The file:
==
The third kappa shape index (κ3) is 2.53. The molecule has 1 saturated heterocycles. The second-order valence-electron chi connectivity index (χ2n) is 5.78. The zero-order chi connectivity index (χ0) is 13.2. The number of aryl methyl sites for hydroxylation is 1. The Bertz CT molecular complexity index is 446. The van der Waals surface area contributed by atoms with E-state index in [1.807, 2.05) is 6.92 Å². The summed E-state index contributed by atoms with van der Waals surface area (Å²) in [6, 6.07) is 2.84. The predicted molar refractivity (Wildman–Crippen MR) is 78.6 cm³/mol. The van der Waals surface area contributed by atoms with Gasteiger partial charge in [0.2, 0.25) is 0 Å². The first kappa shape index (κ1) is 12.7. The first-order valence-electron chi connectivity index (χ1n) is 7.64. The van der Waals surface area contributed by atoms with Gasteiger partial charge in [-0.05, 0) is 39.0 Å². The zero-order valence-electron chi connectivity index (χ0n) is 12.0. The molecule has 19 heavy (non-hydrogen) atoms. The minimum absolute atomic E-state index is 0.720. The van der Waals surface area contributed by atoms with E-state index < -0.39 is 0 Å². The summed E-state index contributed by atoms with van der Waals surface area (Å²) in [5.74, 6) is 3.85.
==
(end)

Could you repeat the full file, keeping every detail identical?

The third kappa shape index (κ3) is 2.53. The molecule has 1 saturated heterocycles. The second-order valence-electron chi connectivity index (χ2n) is 5.78. The zero-order chi connectivity index (χ0) is 13.2. The number of aryl methyl sites for hydroxylation is 1. The Bertz CT molecular complexity index is 446. The van der Waals surface area contributed by atoms with E-state index in [1.807, 2.05) is 6.92 Å². The summed E-state index contributed by atoms with van der Waals surface area (Å²) in [6, 6.07) is 2.84. The predicted molar refractivity (Wildman–Crippen MR) is 78.6 cm³/mol. The van der Waals surface area contributed by atoms with Gasteiger partial charge in [0.2, 0.25) is 0 Å². The first kappa shape index (κ1) is 12.7. The first-order valence-electron chi connectivity index (χ1n) is 7.64. The van der Waals surface area contributed by atoms with Gasteiger partial charge in [-0.05, 0) is 39.0 Å². The zero-order valence-electron chi connectivity index (χ0n) is 12.0. The molecule has 19 heavy (non-hydrogen) atoms. The minimum absolute atomic E-state index is 0.720. The van der Waals surface area contributed by atoms with E-state index < -0.39 is 0 Å². The summed E-state index contributed by atoms with van der Waals surface area (Å²) in [5.74, 6) is 3.85.